In truth, Coltrane was quite a Music Theory Nerd. He owned a copy of Nicholas Slonimsky’s fearsome Thesaurus of Scales and Melodic Patterns, and had memorized much of it. (That book, first published in 1947, includes more than a thousand musical examples, the majority being not in traditional Western major or minor scales.)
The title track of Coltrane’s LP Giant Steps (recorded 1959) moves through three keys separated by major thirds… hence the giant steps. The tight structuring of this brief musical gem should dispel the impression that Coltrane was just making random noises. The animated graphical representation by Michal Levy is in its own way a great work of art, too.
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There’s not too much to say about this… the music so confidently speaks for itself.
I first became aware of John McLaughlin upon seeing and hearing his third solo album My Goal’s Beyond. Woober Joobers. I had never heard an Ovation “Roundback” guitar before; and the fact that the original LP album cover showed McLaughlin’s meditation room (and a portrait of his guru, Sri Chinmoy), intrigued me.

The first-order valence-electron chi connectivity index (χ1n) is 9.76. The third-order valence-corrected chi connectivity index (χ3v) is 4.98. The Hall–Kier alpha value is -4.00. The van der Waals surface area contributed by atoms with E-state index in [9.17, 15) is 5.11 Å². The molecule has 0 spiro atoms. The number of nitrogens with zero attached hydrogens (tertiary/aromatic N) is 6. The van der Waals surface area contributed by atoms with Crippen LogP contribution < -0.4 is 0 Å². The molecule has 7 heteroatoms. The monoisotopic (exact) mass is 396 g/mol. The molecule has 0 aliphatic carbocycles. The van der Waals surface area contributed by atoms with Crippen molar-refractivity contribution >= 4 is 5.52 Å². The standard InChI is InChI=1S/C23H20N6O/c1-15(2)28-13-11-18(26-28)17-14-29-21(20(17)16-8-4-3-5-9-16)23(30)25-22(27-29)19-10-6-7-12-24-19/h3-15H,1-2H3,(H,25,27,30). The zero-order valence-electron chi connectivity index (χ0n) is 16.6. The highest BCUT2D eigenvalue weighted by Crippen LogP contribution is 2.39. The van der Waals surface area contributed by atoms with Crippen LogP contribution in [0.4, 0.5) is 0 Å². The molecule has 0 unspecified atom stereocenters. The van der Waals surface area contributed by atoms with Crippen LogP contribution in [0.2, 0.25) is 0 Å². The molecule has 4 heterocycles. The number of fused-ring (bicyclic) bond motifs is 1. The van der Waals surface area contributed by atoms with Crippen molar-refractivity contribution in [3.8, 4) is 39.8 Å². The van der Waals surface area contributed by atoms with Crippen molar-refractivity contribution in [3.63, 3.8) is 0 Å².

Years later, attending Vanderbilt Law School, at an overstock sale at the University bookstore, I bought a book of Meditations by Sri Chinmoy; and: it cut me to the quick.
Quoting from memory: Chinmoy stated that Jesus knew in advance and even predicted that Peter would deny him three times.
But: Chinmoy goes on to say, Jesus chose no one else as the Rock upon whom He would found his church. Continue Reading →
Photo Thomas Zwillinger, courtesy of Harmonia Mundi.